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related: Carrying misconcepts from previous editions - is this Question fine?

We've all seen it.

Does Brunchin and Braggin - Third Edition require me to start the game with a full stomach?

In a vacuum, that question doesn't make any sense, and is a bad "didn't you read the rules?!" question. ... Buuuuuut, if you recall that B&B 2e required all players to begin the game after having just eaten, then you can see the confusion.

How should we treat cases of Edition Baggage, and should there be some sort of denotation? Perhaps a tag? or something similar?

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Edit the information explicitly into the question

I'm going to stop short of weighing in on whether a tag would be helpful or appropriate here, but this is definitely information that should be explicitly in the question.

For example, a question like this:

I'm new to 5e from 2e. Does [insert feature] allow/work like/etc. [whatever].

A 2e expert or OP can edit into:

I'm new to 5e from 2e. In 2e [feature] worked like [this]. I have looked through the 5e rules and it doesn't seem to be the same. Am I missing something?

The latter gives much better context for the source of the confusion and signals to voters and answerers that there may be more going on than a simple case of not reading the rules.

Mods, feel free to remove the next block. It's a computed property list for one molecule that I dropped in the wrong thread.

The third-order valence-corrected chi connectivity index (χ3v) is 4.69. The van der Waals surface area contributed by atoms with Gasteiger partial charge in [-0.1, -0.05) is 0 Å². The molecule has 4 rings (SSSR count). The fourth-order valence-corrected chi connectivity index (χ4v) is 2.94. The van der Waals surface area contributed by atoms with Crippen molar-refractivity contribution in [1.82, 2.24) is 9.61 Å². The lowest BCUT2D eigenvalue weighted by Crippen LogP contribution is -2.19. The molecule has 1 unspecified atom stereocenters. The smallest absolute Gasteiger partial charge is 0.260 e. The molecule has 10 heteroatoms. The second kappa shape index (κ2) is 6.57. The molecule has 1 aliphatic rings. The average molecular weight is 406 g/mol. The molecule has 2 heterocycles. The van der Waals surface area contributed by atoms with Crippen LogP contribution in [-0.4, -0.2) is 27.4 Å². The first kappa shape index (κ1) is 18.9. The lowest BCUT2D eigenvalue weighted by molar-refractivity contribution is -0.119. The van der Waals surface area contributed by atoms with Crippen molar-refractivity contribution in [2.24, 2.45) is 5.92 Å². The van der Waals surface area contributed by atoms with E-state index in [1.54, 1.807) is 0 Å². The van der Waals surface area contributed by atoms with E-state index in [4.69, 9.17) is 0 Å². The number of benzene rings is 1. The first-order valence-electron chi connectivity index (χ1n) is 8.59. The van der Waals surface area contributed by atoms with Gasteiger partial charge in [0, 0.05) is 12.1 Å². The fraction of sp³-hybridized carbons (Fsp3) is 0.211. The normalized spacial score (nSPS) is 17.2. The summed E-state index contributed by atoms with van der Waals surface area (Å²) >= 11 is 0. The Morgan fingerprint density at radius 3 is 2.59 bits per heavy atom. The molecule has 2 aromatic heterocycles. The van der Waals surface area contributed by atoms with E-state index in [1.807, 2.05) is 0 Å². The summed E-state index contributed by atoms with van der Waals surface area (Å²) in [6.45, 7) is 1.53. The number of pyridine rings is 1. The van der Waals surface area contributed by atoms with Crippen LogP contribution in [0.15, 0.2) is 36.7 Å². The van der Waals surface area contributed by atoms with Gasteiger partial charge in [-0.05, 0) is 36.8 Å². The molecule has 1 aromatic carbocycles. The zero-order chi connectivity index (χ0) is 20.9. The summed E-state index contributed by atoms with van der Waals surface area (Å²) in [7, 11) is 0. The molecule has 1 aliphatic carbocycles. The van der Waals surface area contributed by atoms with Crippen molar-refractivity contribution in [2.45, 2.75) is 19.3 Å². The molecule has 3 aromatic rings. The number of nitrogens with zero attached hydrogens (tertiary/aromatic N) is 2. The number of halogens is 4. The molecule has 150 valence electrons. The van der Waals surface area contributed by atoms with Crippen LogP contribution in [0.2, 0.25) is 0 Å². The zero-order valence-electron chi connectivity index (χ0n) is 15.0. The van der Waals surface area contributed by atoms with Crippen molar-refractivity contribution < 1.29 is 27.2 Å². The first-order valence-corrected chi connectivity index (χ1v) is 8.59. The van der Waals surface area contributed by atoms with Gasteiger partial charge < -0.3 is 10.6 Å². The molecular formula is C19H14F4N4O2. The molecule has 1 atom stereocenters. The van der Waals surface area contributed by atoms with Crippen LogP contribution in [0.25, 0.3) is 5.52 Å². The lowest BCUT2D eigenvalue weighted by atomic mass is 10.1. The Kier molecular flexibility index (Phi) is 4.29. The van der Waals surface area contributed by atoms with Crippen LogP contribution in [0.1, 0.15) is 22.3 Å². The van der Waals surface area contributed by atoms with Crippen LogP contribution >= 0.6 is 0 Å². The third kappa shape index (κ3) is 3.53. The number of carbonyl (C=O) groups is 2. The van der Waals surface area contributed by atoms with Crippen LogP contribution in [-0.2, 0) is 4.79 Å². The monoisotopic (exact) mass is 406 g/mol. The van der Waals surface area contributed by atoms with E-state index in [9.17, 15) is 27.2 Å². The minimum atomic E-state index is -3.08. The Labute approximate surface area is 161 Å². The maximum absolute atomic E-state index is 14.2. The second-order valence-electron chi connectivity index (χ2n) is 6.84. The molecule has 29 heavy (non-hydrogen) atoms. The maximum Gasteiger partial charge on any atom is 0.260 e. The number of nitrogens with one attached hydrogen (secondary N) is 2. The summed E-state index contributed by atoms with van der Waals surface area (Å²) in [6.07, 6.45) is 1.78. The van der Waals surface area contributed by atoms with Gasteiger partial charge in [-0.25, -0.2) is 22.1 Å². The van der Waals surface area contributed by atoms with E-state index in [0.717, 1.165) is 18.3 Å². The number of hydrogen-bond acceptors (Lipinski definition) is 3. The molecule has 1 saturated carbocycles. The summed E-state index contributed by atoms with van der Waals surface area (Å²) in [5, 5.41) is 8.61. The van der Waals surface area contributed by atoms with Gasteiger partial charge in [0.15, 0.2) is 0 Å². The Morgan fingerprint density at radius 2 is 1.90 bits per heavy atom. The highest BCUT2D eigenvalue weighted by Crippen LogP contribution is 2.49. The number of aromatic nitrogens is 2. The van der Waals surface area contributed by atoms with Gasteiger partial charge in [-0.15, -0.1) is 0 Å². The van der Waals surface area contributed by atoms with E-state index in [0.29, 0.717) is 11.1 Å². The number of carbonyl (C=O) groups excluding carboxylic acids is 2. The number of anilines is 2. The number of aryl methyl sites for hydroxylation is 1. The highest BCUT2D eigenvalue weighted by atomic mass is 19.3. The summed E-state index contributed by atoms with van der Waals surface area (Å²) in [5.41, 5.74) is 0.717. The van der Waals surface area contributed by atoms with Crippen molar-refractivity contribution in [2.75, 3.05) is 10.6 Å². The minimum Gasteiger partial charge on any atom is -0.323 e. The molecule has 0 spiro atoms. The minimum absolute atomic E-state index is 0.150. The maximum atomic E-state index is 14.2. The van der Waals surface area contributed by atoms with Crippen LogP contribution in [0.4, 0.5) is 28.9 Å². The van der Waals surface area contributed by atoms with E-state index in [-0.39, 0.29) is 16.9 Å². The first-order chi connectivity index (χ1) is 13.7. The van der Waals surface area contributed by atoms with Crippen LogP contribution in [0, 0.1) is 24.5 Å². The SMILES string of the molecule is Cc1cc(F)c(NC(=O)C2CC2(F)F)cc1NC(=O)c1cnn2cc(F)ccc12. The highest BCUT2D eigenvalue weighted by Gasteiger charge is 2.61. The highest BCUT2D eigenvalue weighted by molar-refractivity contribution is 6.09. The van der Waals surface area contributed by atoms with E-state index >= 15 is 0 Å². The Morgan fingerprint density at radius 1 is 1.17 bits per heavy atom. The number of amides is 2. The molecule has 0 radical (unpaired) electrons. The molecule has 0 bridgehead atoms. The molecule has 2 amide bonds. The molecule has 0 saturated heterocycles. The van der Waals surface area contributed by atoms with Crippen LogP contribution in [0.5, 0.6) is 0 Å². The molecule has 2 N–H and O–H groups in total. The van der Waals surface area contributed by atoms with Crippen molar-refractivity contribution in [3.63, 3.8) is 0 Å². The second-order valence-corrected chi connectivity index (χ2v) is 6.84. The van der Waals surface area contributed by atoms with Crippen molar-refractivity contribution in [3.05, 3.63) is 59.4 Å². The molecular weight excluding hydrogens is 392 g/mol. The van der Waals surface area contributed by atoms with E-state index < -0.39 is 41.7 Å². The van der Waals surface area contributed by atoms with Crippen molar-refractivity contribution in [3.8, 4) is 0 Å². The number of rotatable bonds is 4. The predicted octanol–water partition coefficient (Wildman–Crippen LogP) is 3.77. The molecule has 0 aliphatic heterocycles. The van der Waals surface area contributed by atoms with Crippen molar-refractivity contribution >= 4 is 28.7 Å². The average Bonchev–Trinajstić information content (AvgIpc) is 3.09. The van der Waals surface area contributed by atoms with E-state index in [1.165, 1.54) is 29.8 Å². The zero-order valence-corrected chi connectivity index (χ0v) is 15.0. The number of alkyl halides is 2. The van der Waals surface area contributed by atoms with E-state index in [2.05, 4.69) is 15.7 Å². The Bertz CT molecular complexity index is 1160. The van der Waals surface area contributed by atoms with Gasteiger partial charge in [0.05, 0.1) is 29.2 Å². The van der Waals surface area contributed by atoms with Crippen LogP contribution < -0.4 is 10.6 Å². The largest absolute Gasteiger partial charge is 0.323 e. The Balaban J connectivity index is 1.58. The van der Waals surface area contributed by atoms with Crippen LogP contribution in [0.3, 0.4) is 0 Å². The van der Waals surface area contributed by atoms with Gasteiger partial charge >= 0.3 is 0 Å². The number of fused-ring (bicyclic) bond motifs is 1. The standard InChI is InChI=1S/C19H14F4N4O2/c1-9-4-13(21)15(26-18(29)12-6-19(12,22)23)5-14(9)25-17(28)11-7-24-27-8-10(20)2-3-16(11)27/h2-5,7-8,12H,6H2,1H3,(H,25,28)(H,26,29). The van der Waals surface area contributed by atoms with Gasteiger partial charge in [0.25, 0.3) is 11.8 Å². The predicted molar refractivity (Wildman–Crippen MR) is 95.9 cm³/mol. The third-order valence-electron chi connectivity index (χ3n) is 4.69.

Of course all this assumes that this actually is the issue and that should be confirmed with OP before making any such changes.

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    \$\begingroup\$ Tags are for describing the content of the question for categorisation purposes; they aren't for adding or signalling new, additional information not found in the question. (System tags are the sole exception.) This means an edition-baggage tag would be inappropriate unless the content of the question described how it was indeed edition baggage, exactly as you're suggesting here. That would make the tag correctly unnecessary for conveying this information (that isn't a tag's job anyway). \$\endgroup\$ – doppelgreener Apr 26 at 7:57
  • \$\begingroup\$ @doppelgreener agreed. I was more indecisive about whether a tag would be appropriate for questions that specifically have that content in them. I think mxy makes a good case against that as well though. \$\endgroup\$ – Rubiksmoose Apr 26 at 11:55
  • \$\begingroup\$ I agree, they do too. \$\endgroup\$ – doppelgreener Apr 26 at 12:16
  • \$\begingroup\$ How is a person asking a question supposed to know that they're only asking a question due to edition confusion? \$\endgroup\$ – GMJoe Apr 30 at 10:11
  • \$\begingroup\$ They aren't necessarily. But that kind of information or realization is often something that comes out in comments when pressing a querent for more details. \$\endgroup\$ – Rubiksmoose Apr 30 at 11:08
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No, a tag for this is not good. It's a meta tag that does not stand alone. Assumptions of any sort should be stated in the question, there's 1000 different assumptions someone can make and a tagging taxonomy around them is not useful.

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I think usually a person asking such question won't be knowing that the confusion was caused by this issue, and so won't be adding this tag when creating the question. I think this very much reduces its usefulness.

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